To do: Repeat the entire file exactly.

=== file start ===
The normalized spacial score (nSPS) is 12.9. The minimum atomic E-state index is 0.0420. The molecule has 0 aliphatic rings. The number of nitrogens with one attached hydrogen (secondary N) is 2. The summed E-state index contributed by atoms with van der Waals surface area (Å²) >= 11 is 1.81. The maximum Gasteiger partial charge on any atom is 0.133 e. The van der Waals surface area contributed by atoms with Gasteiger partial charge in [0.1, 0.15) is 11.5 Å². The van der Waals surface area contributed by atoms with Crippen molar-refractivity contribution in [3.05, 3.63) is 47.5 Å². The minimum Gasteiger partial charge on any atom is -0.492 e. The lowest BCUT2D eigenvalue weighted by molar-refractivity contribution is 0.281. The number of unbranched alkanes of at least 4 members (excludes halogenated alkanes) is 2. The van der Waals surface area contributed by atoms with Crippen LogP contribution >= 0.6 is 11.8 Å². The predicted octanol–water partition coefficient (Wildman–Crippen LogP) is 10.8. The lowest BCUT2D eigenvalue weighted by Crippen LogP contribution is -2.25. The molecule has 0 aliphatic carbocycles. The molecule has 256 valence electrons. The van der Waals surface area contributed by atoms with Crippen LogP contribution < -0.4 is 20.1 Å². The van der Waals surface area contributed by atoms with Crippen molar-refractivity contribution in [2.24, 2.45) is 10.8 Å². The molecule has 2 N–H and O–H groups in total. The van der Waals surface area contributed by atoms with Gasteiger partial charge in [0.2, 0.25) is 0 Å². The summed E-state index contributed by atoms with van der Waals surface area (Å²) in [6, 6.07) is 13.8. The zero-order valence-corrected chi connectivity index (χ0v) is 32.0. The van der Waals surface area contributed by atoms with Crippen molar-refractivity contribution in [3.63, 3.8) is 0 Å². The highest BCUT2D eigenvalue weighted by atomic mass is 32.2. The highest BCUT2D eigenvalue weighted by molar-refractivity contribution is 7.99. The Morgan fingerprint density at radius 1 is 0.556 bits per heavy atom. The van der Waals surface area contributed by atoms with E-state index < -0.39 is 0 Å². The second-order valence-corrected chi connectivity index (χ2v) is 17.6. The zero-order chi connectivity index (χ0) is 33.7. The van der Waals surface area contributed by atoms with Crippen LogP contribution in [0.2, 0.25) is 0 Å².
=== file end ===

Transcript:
The normalized spacial score (nSPS) is 12.9. The minimum atomic E-state index is 0.0420. The molecule has 0 aliphatic rings. The number of nitrogens with one attached hydrogen (secondary N) is 2. The summed E-state index contributed by atoms with van der Waals surface area (Å²) >= 11 is 1.81. The maximum Gasteiger partial charge on any atom is 0.133 e. The van der Waals surface area contributed by atoms with Gasteiger partial charge in [0.1, 0.15) is 11.5 Å². The van der Waals surface area contributed by atoms with Crippen molar-refractivity contribution in [3.05, 3.63) is 47.5 Å². The minimum Gasteiger partial charge on any atom is -0.492 e. The lowest BCUT2D eigenvalue weighted by molar-refractivity contribution is 0.281. The number of unbranched alkanes of at least 4 members (excludes halogenated alkanes) is 2. The van der Waals surface area contributed by atoms with Crippen LogP contribution >= 0.6 is 11.8 Å². The predicted octanol–water partition coefficient (Wildman–Crippen LogP) is 10.8. The lowest BCUT2D eigenvalue weighted by Crippen LogP contribution is -2.25. The molecule has 0 aliphatic carbocycles. The molecule has 256 valence electrons. The van der Waals surface area contributed by atoms with Crippen LogP contribution < -0.4 is 20.1 Å². The van der Waals surface area contributed by atoms with Crippen molar-refractivity contribution in [2.24, 2.45) is 10.8 Å². The molecule has 2 N–H and O–H groups in total. The van der Waals surface area contributed by atoms with Gasteiger partial charge in [0.2, 0.25) is 0 Å². The summed E-state index contributed by atoms with van der Waals surface area (Å²) in [6, 6.07) is 13.8. The zero-order valence-corrected chi connectivity index (χ0v) is 32.0. The van der Waals surface area contributed by atoms with Crippen molar-refractivity contribution in [3.63, 3.8) is 0 Å². The highest BCUT2D eigenvalue weighted by atomic mass is 32.2. The highest BCUT2D eigenvalue weighted by molar-refractivity contribution is 7.99. The Morgan fingerprint density at radius 1 is 0.556 bits per heavy atom. The van der Waals surface area contributed by atoms with E-state index < -0.39 is 0 Å². The second-order valence-corrected chi connectivity index (χ2v) is 17.6. The zero-order chi connectivity index (χ0) is 33.7. The van der Waals surface area contributed by atoms with Crippen LogP contribution in [0.2, 0.25) is 0 Å².